Endless battle against the invasion of toys

Urho can be also very creative with his interests, especially when spending time at home alone. The sight below is not uncommon, if something as interesting as for example household cardboard is left by the door waiting to be carried out. Urho takes the corrective feedback like a dachshund - with a miserable, apologising face but not really understanding how something so entertaining and fun could just not be common practise!

It used to be my playground

3. Missing essentials
Most vintage furniture collectors know that one of the most important factors determining the value of a given item is the condition. For us, the concept of condition includes for example materials, upholstery, finishing, original labels - basically everything tangible there is to be considered in a given object. Considering the exploring nature of kids, the sustainability of condition should never been taken for granted.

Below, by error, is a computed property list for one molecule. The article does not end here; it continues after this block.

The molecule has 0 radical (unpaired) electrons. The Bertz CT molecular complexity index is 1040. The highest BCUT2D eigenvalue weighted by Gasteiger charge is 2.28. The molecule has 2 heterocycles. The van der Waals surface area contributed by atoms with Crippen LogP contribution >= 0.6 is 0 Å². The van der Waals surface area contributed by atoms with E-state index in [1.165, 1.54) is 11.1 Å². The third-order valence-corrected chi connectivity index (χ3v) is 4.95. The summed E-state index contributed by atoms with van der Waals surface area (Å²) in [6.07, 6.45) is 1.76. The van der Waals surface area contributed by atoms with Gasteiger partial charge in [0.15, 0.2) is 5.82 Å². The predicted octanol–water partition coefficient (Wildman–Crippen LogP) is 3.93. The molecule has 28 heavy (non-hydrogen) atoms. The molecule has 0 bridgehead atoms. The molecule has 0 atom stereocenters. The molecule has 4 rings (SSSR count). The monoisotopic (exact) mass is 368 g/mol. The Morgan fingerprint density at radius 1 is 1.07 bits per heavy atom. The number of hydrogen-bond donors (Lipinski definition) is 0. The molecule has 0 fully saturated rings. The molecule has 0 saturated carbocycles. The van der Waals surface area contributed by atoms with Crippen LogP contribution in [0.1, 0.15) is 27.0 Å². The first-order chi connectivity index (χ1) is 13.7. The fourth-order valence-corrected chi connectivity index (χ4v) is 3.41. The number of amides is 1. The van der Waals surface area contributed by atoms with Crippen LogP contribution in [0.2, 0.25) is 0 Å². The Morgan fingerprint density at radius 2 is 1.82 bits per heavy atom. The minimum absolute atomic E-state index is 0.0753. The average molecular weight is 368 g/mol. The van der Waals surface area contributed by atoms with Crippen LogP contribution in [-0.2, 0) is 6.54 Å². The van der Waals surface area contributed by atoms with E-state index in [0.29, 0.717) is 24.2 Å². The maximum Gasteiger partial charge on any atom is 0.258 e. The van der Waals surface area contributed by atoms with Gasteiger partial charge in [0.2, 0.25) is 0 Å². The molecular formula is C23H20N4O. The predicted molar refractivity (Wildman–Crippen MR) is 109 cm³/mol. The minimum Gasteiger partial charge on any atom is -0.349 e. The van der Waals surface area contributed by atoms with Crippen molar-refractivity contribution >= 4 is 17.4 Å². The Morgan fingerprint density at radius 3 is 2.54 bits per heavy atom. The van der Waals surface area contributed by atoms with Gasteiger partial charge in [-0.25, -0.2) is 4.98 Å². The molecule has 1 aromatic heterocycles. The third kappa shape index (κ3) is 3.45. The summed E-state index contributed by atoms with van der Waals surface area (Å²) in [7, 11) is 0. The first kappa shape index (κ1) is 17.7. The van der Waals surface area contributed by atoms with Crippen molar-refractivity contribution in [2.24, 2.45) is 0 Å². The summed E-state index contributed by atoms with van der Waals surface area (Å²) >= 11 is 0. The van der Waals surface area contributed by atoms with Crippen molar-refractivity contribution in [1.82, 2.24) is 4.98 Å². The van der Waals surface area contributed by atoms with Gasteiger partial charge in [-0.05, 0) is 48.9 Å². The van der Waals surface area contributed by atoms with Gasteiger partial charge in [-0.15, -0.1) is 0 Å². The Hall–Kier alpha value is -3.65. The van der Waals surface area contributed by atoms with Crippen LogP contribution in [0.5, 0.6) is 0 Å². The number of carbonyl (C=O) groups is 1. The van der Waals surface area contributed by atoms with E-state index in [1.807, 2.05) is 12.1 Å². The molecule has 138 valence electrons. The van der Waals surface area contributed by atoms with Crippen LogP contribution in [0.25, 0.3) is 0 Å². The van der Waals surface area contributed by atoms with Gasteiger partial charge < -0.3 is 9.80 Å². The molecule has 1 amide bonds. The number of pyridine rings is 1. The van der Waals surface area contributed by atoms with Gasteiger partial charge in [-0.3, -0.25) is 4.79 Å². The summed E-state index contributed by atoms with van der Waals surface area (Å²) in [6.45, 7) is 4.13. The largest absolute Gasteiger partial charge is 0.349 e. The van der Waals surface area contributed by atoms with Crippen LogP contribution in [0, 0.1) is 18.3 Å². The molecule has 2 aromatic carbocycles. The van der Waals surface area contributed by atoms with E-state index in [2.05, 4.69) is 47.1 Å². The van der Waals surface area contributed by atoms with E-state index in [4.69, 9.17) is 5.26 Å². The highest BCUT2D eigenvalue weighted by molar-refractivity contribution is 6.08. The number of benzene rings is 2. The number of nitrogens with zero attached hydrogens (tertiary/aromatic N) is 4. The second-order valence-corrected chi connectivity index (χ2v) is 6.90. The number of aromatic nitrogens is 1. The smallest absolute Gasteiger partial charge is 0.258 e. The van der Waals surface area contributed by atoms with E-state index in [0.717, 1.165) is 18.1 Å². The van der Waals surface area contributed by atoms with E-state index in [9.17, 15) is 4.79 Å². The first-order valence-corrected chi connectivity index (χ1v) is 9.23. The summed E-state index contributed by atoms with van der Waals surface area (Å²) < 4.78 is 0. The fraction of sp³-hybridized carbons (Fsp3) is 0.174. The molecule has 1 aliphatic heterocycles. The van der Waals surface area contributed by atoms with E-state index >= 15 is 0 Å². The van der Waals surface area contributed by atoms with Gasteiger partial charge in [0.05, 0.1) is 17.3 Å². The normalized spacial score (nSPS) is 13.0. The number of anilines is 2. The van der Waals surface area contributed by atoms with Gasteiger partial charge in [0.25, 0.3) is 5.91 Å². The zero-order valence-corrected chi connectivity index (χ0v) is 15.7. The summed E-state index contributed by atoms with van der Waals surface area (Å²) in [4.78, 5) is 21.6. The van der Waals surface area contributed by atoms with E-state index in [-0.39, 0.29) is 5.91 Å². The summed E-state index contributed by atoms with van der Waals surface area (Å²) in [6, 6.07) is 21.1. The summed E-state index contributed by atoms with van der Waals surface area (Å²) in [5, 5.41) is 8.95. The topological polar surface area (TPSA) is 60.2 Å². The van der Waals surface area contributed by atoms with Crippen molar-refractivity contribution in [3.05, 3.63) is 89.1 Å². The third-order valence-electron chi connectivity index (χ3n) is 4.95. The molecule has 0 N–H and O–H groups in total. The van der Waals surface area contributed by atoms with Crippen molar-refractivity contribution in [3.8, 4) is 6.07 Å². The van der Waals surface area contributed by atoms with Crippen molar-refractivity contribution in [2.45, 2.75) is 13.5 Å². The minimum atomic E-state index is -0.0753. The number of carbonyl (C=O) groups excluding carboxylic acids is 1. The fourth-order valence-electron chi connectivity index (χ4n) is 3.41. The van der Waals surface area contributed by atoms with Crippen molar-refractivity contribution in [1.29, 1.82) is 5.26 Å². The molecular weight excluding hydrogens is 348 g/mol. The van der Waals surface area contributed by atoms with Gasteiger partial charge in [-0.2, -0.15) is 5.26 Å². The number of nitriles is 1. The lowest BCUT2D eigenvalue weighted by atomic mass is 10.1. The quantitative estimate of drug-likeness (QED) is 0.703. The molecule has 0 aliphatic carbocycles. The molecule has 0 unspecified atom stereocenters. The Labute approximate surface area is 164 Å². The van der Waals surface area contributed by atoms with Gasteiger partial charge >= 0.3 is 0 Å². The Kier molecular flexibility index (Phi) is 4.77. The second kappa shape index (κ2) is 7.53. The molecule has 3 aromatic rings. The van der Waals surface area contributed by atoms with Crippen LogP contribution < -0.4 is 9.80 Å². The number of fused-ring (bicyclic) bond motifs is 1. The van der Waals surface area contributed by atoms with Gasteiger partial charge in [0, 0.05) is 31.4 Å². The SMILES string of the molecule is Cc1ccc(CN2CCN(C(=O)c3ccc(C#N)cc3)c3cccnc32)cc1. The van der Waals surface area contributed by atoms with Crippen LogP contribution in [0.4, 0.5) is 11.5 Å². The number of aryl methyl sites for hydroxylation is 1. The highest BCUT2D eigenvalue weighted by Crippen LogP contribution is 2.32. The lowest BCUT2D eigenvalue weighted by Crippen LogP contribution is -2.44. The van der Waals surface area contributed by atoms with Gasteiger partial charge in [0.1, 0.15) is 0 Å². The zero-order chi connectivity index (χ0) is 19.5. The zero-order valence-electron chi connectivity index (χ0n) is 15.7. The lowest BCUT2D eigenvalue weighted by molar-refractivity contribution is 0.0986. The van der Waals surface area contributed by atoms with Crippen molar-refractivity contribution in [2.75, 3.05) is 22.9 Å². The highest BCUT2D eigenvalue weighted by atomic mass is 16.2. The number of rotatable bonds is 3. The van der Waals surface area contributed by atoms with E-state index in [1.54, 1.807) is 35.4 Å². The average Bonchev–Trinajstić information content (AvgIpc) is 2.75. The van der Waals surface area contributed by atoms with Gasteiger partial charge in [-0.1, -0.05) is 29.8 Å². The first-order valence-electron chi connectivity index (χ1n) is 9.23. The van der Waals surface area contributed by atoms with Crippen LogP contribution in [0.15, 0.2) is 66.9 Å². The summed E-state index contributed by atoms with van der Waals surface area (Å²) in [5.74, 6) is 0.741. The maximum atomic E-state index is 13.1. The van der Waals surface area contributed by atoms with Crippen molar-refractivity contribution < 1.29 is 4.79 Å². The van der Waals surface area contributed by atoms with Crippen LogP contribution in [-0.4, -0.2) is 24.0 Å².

Something wrong?

As an example, there is a short story to be shared. A while back Pekka witnessed a curious moment in the dining room. On one of her explorations, Sofi had been crawling underneath the Cherner chairs around the Saarinen table. In a very systematic manner she had made her way from one chair to the next one and ripped off the original Plycraft labels attached underneath the seats. All Pekka could do was to bite his lip, accept defeat, and collect and store the random pieces those precious labels in a safe place. 

Original Plycraft label - ripped off

Where it was

4. Knocked down in action
On a frequent basis and as no surprise to anyone, things get knocked down. For example, the day it arrived the Toio floor lamp by Achille Castiglioni got knocked down resulting in a broken bulb. Luckily Sofi, the person responsible for the knock down did not get crushed underneath. Day two the Toio moved in Pekka's office.

And as the photo below indicates, the Toio is only one of many knocked down items. 

AJ (on the) Floor lamp

5. Explorations